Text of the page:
Prawn Withdrawn

Published: 17 March 2017

Diseased Prawns

Prawns have been infected with a disease, but are they still safe to eat?

Some gleaming, disease-free prawns.

Image © 2016 AAP Image/Joel Carrett

Authorities plan to test prawn farms all the way up the Queensland coastline in their fight against the highly contagious white spot disease, the state's chief biosecurity officer says.

Queensland Agriculture and Fisheries Minister Bill Byrne said the movement control zone would be enforced for three months and applied to Moreton Bay, from Caloundra to the NSW border and inland past Ipswich.

It followed the detection of 31 prawns infected with the virus in Moreton Bay near the Redcliffe Peninsula and Deception Bay, north of Brisbane.

Samples have already been drawn from 3000 prawns and there are plans to test along the state's coastline to see if the disease has taken root anywhere else, Dr Jim Thompson told ABC Radio on Friday.

"We're now going to move up the coast and work with commercial fishers to get samples all the way up the coast," he said.

"We'll go right to the top, where the industry operates and where the prawn farms are situated."

The movement control zone is expected to be enforced for three months and applies to Moreton Bay, from Caloundra to the NSW border and inland past Ipswich.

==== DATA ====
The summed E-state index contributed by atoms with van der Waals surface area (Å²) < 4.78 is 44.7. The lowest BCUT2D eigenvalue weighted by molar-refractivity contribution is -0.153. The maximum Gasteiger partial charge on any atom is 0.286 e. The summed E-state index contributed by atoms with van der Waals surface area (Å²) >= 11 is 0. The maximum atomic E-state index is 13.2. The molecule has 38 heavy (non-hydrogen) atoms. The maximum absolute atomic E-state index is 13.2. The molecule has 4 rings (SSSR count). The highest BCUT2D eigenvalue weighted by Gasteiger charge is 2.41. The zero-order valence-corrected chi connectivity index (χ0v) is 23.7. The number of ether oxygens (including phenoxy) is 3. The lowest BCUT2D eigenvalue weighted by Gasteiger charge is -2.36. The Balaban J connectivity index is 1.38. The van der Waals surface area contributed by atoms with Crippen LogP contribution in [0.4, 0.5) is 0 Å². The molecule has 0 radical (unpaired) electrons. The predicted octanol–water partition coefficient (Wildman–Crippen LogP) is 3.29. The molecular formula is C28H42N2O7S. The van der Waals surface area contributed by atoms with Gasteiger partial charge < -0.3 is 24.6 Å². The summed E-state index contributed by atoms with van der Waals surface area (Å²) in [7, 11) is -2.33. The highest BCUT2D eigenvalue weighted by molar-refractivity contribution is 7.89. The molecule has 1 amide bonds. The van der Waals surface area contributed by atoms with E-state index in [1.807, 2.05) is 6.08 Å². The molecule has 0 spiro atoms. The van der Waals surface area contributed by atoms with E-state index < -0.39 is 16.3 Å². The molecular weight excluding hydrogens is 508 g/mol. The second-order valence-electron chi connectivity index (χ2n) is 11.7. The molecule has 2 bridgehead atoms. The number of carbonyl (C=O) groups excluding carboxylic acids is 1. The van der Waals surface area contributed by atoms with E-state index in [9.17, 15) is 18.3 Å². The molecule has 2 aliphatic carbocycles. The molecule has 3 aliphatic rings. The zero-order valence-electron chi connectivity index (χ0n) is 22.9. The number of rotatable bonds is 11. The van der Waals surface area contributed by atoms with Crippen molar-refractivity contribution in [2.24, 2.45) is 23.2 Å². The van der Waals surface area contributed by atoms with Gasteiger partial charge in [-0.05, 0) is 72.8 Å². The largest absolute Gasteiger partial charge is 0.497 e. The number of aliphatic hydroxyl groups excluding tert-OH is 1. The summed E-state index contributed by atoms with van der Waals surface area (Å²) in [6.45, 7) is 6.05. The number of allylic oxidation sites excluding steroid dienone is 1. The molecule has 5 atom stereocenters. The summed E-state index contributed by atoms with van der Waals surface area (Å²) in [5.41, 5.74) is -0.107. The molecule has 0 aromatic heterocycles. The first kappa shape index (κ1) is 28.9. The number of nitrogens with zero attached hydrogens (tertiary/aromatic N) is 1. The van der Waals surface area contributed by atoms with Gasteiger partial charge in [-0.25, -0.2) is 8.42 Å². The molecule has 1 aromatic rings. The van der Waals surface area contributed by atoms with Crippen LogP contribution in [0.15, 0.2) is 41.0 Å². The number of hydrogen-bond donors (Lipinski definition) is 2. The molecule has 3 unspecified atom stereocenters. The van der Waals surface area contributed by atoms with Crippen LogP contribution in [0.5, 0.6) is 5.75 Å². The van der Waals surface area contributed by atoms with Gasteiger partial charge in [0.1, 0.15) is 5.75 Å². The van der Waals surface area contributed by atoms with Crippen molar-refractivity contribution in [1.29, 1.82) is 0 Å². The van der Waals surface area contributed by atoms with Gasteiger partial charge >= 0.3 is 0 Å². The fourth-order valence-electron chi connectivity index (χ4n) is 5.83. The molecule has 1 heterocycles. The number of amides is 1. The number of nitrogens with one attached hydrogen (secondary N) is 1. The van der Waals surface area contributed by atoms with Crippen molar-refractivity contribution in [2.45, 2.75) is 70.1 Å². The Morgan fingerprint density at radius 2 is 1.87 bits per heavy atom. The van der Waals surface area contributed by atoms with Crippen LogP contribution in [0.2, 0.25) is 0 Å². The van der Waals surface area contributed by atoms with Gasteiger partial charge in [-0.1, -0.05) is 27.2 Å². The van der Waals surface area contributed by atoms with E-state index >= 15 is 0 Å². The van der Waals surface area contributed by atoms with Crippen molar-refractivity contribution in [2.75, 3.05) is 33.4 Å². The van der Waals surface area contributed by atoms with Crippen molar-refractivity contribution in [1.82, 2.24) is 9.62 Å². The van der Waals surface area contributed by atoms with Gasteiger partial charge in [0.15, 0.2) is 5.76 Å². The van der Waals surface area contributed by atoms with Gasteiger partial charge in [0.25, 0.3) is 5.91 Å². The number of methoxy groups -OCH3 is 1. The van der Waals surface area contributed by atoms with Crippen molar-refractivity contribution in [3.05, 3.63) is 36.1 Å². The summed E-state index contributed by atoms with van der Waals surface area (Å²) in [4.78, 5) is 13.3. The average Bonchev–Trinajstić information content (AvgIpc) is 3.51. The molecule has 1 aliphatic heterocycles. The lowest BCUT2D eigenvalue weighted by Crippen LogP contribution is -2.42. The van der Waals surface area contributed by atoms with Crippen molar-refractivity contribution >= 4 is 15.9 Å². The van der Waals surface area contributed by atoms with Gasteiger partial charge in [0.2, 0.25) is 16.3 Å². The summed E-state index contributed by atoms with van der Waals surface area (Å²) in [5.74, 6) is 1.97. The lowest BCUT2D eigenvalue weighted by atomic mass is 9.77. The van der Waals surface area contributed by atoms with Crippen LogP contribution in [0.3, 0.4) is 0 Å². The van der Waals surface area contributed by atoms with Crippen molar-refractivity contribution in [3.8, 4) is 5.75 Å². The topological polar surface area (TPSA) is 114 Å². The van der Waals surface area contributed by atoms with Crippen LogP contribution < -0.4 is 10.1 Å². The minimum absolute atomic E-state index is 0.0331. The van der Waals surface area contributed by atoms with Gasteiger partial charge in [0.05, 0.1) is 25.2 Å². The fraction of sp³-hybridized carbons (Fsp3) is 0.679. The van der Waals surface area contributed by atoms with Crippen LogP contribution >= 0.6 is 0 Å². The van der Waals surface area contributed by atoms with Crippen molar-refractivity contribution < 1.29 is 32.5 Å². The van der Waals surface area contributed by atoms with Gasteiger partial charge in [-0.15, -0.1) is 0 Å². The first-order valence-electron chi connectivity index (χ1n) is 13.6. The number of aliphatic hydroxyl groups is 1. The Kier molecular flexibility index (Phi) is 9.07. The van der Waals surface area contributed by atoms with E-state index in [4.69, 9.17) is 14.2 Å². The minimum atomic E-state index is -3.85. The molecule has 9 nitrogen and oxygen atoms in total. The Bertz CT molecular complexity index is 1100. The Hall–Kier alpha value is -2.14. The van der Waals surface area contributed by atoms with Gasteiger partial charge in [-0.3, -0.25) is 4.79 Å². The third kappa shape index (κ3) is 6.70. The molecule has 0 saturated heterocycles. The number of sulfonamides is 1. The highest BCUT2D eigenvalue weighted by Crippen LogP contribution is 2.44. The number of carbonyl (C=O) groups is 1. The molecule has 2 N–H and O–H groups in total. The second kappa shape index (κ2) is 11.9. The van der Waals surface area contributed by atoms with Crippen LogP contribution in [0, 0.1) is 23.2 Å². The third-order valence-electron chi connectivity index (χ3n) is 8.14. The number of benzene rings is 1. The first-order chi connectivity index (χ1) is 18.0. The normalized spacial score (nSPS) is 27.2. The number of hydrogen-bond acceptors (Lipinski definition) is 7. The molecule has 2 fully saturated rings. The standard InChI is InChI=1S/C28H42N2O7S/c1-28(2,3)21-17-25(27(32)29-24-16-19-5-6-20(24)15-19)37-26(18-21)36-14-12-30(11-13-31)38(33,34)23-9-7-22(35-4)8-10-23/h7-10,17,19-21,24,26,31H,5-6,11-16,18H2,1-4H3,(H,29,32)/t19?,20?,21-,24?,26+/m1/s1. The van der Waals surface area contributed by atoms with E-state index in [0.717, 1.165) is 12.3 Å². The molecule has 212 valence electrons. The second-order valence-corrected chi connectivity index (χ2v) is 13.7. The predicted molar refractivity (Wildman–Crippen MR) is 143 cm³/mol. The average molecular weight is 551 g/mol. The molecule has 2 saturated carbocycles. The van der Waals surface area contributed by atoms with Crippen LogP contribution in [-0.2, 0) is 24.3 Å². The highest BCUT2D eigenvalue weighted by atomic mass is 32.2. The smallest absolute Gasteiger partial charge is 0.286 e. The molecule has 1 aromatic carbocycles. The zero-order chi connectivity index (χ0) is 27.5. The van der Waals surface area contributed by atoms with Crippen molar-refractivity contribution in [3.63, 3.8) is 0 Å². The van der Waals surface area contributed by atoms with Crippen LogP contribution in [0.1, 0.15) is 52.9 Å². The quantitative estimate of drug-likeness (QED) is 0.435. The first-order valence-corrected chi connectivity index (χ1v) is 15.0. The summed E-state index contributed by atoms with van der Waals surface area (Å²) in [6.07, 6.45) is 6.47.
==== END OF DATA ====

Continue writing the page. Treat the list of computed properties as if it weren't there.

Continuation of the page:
The detection of the virus comes after industry and government figures expressed concern about rules set by Canberra allowing the importation of green prawns in the past.

Dr Thompson said the decision to ban the importation of green prawns in January was "probably an indication" those rules weren't strong enough.

White spot disease is primarily spread through the movement of infected animals, birds who feed on them and water.

Moreton Bay Seafood Association vice president Michael Wood told AAP the restrictions could be devastating for the local industry.

Mr Wood said it was critical for customers to know their products were safe and the disease was harmless to humans.

It was a point reiterated by Bill Byrne, who said it was the reputation of the industry at stake.

"There is absolutely no risk whatsoever to human consumption of a white spot-diseased product," he said, referring to the fact the disease is killed when cooked.

The movement control order means people can still fish in Moreton Bay but are forbidden from removing crustaceans or marine worms from the area unless they're cooked.

We can only hope that this prawn situation sorts itself out before Christmas.

With AAP